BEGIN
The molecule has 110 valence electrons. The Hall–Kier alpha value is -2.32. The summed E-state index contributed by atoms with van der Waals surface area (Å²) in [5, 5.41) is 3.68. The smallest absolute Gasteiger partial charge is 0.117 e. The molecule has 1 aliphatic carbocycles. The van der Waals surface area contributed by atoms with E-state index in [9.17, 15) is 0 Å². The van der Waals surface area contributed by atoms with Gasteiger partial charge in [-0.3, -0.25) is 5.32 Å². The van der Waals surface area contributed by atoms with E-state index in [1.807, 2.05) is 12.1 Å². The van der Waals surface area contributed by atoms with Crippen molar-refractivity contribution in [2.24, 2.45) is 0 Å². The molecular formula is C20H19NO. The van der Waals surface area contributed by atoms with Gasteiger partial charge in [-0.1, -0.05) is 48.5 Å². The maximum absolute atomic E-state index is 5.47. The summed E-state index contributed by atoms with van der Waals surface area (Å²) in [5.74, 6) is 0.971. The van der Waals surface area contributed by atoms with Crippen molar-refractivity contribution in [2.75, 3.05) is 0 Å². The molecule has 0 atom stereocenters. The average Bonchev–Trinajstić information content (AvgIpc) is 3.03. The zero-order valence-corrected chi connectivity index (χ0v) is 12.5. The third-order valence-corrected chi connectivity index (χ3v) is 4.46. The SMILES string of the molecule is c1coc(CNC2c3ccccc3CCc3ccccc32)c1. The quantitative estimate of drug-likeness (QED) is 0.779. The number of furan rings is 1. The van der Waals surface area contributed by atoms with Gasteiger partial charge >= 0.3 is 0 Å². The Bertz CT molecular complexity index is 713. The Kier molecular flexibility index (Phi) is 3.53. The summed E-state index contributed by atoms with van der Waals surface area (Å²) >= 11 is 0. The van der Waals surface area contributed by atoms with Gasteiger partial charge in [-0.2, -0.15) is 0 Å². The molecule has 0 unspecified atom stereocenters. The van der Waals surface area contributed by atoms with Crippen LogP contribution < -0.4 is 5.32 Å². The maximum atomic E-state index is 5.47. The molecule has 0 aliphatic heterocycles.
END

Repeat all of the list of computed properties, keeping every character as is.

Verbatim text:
The molecule has 110 valence electrons. The Hall–Kier alpha value is -2.32. The summed E-state index contributed by atoms with van der Waals surface area (Å²) in [5, 5.41) is 3.68. The smallest absolute Gasteiger partial charge is 0.117 e. The molecule has 1 aliphatic carbocycles. The van der Waals surface area contributed by atoms with E-state index in [9.17, 15) is 0 Å². The van der Waals surface area contributed by atoms with Gasteiger partial charge in [-0.3, -0.25) is 5.32 Å². The van der Waals surface area contributed by atoms with E-state index in [1.807, 2.05) is 12.1 Å². The van der Waals surface area contributed by atoms with Crippen molar-refractivity contribution in [2.24, 2.45) is 0 Å². The molecular formula is C20H19NO. The van der Waals surface area contributed by atoms with Gasteiger partial charge in [-0.1, -0.05) is 48.5 Å². The maximum absolute atomic E-state index is 5.47. The summed E-state index contributed by atoms with van der Waals surface area (Å²) in [5.74, 6) is 0.971. The van der Waals surface area contributed by atoms with Crippen molar-refractivity contribution in [2.75, 3.05) is 0 Å². The molecule has 0 atom stereocenters. The average Bonchev–Trinajstić information content (AvgIpc) is 3.03. The zero-order valence-corrected chi connectivity index (χ0v) is 12.5. The third-order valence-corrected chi connectivity index (χ3v) is 4.46. The SMILES string of the molecule is c1coc(CNC2c3ccccc3CCc3ccccc32)c1. The quantitative estimate of drug-likeness (QED) is 0.779. The number of furan rings is 1. The van der Waals surface area contributed by atoms with Gasteiger partial charge >= 0.3 is 0 Å². The Bertz CT molecular complexity index is 713. The Kier molecular flexibility index (Phi) is 3.53. The summed E-state index contributed by atoms with van der Waals surface area (Å²) >= 11 is 0. The van der Waals surface area contributed by atoms with Gasteiger partial charge in [-0.2, -0.15) is 0 Å². The molecule has 0 unspecified atom stereocenters. The van der Waals surface area contributed by atoms with Crippen LogP contribution < -0.4 is 5.32 Å². The maximum atomic E-state index is 5.47. The molecule has 0 aliphatic heterocycles.